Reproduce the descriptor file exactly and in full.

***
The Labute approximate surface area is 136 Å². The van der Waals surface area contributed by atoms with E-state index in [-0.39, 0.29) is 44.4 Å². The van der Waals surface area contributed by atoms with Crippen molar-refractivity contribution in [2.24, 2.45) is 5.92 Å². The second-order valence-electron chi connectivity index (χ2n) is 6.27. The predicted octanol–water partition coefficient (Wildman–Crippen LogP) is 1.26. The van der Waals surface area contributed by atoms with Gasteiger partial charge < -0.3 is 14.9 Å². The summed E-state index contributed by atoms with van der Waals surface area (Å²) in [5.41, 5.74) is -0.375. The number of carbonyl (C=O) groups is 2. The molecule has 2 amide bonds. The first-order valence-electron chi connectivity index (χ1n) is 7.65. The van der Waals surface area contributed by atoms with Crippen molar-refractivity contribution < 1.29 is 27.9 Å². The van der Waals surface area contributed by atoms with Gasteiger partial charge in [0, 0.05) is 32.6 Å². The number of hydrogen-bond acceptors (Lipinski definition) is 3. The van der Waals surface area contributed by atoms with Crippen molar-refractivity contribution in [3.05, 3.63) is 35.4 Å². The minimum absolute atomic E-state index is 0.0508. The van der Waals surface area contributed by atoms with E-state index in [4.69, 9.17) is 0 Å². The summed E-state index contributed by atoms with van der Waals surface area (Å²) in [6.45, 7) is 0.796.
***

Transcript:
The Labute approximate surface area is 136 Å². The van der Waals surface area contributed by atoms with E-state index in [-0.39, 0.29) is 44.4 Å². The van der Waals surface area contributed by atoms with Crippen molar-refractivity contribution in [2.24, 2.45) is 5.92 Å². The second-order valence-electron chi connectivity index (χ2n) is 6.27. The predicted octanol–water partition coefficient (Wildman–Crippen LogP) is 1.26. The van der Waals surface area contributed by atoms with Gasteiger partial charge < -0.3 is 14.9 Å². The summed E-state index contributed by atoms with van der Waals surface area (Å²) in [5.41, 5.74) is -0.375. The number of carbonyl (C=O) groups is 2. The molecule has 2 amide bonds. The first-order valence-electron chi connectivity index (χ1n) is 7.65. The van der Waals surface area contributed by atoms with Crippen molar-refractivity contribution < 1.29 is 27.9 Å². The van der Waals surface area contributed by atoms with Gasteiger partial charge in [0, 0.05) is 32.6 Å². The number of hydrogen-bond acceptors (Lipinski definition) is 3. The van der Waals surface area contributed by atoms with Crippen molar-refractivity contribution in [3.05, 3.63) is 35.4 Å². The minimum absolute atomic E-state index is 0.0508. The van der Waals surface area contributed by atoms with E-state index in [4.69, 9.17) is 0 Å². The summed E-state index contributed by atoms with van der Waals surface area (Å²) in [6.45, 7) is 0.796.